Integrating Check-style and code coverage plugin in AEM codebase

13 / Oct / 2023 by Medha Kohli 0 comments


As developers, we strive to maintain high code quality and ensure that our software is both functional and maintainable. Two essential tools for achieving this are Checkstyle and code coverage analysis. In this blog post, we’ll explore how to integrate these plugins into your Adobe Experience Manager (AEM) codebase to boost your code quality and ensure comprehensive testing coverage.

What is Checkstyle?

Checkstyle is a static code analysis tool that enforces coding conventions and best practices in your Java code. It checks your source code against predefined rules to ensure consistency and adherence to coding standards.

Why Code Coverage Matters

Code coverage analysis measures how much of your codebase is exercised by your tests. It helps identify untested or poorly tested code, reducing the risk of undetected bugs and ensuring your application behaves as expected.

Integrating Checkstyle in AEM

Integrating Checkstyle into your AEM project is straightforward and can significantly improve code quality. Here’s how to do it:

Step 1: Setting Up Your Project

First, we need to set up our AEM project. You can use the AEM Project Archetype to generate a new project. Run the following command in your terminal:

mvn -B archetype:generate \
 -D archetypeGroupId=com.adobe.aem \
 -D archetypeArtifactId=aem-project-archetype \
 -D archetypeVersion=25 \
 -D appTitle="My Site" \
 -D appId="mysite" \
 -D groupId="com.mysite" \
 -D aemVersion=6.5.5

Step 2: Define Your Checkstyle Configuration

  • Create a Checkstyle configuration file (e.g., custom-checkstyle.xml) or use an existing one.
  • Define your coding rules and standards in the configuration file. To achieve this you can create a new folder under the project you created and name it as code-analysis. create a new pom.xml file inside this folder and add below XML code to it.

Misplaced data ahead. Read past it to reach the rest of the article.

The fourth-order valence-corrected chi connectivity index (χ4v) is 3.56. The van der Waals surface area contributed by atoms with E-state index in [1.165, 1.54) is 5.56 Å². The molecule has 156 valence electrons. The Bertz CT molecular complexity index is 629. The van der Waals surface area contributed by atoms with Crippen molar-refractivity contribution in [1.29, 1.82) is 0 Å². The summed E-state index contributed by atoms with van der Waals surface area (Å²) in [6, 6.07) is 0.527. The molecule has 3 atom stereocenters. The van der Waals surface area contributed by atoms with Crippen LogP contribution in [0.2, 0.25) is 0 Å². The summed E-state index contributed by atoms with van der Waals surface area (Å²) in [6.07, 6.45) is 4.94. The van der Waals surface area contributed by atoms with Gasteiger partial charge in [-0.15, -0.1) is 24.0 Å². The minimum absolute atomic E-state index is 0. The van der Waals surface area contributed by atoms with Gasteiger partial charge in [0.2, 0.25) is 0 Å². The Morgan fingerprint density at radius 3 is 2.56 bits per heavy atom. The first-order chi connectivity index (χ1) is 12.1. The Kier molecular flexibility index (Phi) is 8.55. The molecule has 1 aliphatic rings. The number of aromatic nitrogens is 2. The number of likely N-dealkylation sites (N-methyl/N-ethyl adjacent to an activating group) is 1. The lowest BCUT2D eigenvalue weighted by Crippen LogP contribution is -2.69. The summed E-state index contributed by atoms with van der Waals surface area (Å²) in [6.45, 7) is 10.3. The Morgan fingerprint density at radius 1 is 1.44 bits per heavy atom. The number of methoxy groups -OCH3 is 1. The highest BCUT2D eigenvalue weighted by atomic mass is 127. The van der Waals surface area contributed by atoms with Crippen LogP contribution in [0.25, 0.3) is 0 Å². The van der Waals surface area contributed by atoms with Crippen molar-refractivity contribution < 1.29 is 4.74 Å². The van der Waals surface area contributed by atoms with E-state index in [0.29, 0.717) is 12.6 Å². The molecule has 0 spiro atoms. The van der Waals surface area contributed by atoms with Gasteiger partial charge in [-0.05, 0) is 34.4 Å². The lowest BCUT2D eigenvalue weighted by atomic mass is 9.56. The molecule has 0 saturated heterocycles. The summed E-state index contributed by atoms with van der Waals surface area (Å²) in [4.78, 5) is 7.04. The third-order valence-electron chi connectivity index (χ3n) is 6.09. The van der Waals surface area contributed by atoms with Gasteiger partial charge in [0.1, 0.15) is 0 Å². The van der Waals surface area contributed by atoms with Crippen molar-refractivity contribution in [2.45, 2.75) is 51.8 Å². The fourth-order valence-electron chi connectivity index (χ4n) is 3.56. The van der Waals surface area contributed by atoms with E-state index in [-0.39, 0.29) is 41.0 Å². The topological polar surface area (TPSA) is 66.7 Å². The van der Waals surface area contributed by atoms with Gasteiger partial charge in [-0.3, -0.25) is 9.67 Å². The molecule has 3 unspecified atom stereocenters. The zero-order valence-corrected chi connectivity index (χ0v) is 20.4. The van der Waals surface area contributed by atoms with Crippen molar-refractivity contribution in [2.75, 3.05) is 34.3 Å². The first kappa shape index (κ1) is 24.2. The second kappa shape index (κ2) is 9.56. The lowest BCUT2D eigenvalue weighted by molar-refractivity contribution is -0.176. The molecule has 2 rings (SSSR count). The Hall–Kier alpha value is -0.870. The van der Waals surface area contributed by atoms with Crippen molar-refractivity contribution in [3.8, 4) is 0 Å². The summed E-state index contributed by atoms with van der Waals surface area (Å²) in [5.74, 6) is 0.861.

<?xml version="1.0" encoding="UTF-8"?>
<project xmlns=""

Folder structure for reference :


Step 3: Add your custom/default check style

Note: In case you were confused which check style configuration to choose

  • Google Java Style: Google’s Java Style Guide is well-regarded in the industry, and they provide a Checkstyle configuration that enforces their coding standards. It’s known for its clarity and consistency. You can find it here
  • Sun/Oracle Checkstyle Configuration: This configuration is based on the Java Coding Style Guide by Sun Microsystems (now Oracle). It enforces many widely accepted Java coding conventions. You can find it here
  • You can customise the configuration as per your projects requirements.

Step 4: Add the code-analysis folder in the allowed modules in project’s root pom.xml


Step 5: Add the Maven Checkstyle Plugin in POM

  • Open your project’s root pom.xml file.
  • Add the Maven Checkstyle Plugin configuration to your <build><plugins> section.


  1. If you dont want your build to fail on errors, set the <failsOnError> flag to false.
  2. You can either add below code in pom or mention this command at run time – mvn clean install checkstyle:checkstyle to run your checkstyle

Step 6: You can now run mvn clean install and checkstyle will report violations in your code according to the rules you’ve defined.

You can check the error in the report generated at ../mysite/core/target/checkstyle-result.xml


Integrating Code Coverage Analysis

To ensure comprehensive code coverage, you can integrate a code coverage plugin like JaCoCo:

What is JaCoCo?

JaCoCo, short for Java Code Coverage, is an open-source code coverage tool for Java applications. Code coverage tools like JaCoCo help developers measure how much of their source code is executed by their tests.

Adding the JaCoCo Plugin

  • Open your /core/pom.xml file.
  • Add the below JaCoCo Maven Plugin configuration to your <build><plugins> section.

Note: You can set code coverage according to what your project’s requirements are. In this context, I have chosen to set a code coverage target of 70%, which aligns with our project’s quality and testing goals.

You can view the code coverage report at ../core/target/site/jacoco/index.html




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